First Round Review recently posted an excellent article, Speed as a Habit by Dave Girouard, CEO of personal finance startup Upstart, and former President of Google Enterprise Apps. You can read the article on the First Round website here.
Girouard makes a number of excellent points in the article, which are worth discussing here on SalesDev.Global. Please join the conversation here.
- “All else being equal, the fastest company in any market will win.”
Unfortunately an excellent article begins with an easily disproved generalization. Lyft was faster to market than Uber, who was then faster to expand after raising more money. Who was “faster?” It doesn’t matter: the main point of the article is about speed of execution, so this generalization is a needless distraction. Any presentation that begins with a grandiose claim begs the audience to think of counter examples, just like this. Lesson learned!
- “Do you remember the last time you were in a meeting and someone said, ‘ “We’re going to make this decision before we leave the room”? ’ How great did that feel? Didn’t you just want to hug that person?”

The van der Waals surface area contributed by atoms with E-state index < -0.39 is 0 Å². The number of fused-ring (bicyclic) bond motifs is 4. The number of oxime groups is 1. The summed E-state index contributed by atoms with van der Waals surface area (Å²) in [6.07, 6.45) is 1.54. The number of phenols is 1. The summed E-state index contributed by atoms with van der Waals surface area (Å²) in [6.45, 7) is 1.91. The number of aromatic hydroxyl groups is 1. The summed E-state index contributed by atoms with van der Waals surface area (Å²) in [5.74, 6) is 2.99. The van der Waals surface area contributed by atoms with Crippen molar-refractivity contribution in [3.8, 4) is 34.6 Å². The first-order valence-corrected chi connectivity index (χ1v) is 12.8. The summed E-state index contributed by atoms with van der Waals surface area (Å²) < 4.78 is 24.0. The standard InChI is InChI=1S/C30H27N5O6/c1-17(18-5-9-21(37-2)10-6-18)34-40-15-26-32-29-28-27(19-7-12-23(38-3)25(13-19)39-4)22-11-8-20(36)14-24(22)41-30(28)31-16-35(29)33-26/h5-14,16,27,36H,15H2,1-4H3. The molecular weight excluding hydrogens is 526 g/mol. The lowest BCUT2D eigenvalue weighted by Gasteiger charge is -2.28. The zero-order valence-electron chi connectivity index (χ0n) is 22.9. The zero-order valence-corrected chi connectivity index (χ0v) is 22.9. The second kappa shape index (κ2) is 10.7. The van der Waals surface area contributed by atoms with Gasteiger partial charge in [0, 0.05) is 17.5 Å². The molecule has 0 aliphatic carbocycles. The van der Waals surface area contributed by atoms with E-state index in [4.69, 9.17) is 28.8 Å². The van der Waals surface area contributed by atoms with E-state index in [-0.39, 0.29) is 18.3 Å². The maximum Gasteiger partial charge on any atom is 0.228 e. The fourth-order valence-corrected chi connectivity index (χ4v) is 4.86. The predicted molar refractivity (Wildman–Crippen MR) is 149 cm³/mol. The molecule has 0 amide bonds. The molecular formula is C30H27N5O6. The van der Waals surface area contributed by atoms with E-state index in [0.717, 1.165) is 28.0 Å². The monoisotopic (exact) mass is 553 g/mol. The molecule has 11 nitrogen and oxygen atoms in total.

It feels great every time this happens, and you do want to hug them. The article just got back on track.
- “Deciding on when a decision will be made from the start is a profound, powerful change that will speed everything up.”
Many corroborating examples from the world of startups come to mind.
- “There are decisions that deserve days of debate and analysis, but the vast majority aren’t worth more than 10 minutes.”
How many times have you sat through endless discussions of how to deal with a difficult technical problem, knowing the outcome in advance? In corpspeak, this is known as “socializing” the solution, so that everybody feels better about it. Startups don’t have time for this!
- “This is a big decision. Even though we think we know what to do, let’s give it 24 hours.”
Used sparingly, this is a fabulous technique. Refer again to #3.
- “We constantly say that while we’re working hard on this one thing, our competitors are probably working just as hard on something we don’t even know about.”
Can anybody come up with a counterexample to this one? A situation where unexpected competition did NOT appear, even if they came at the problem from a very different direction?
Hopefully we can have a great conversation about this article in the SalesDev.Global community. Please join the conversation here.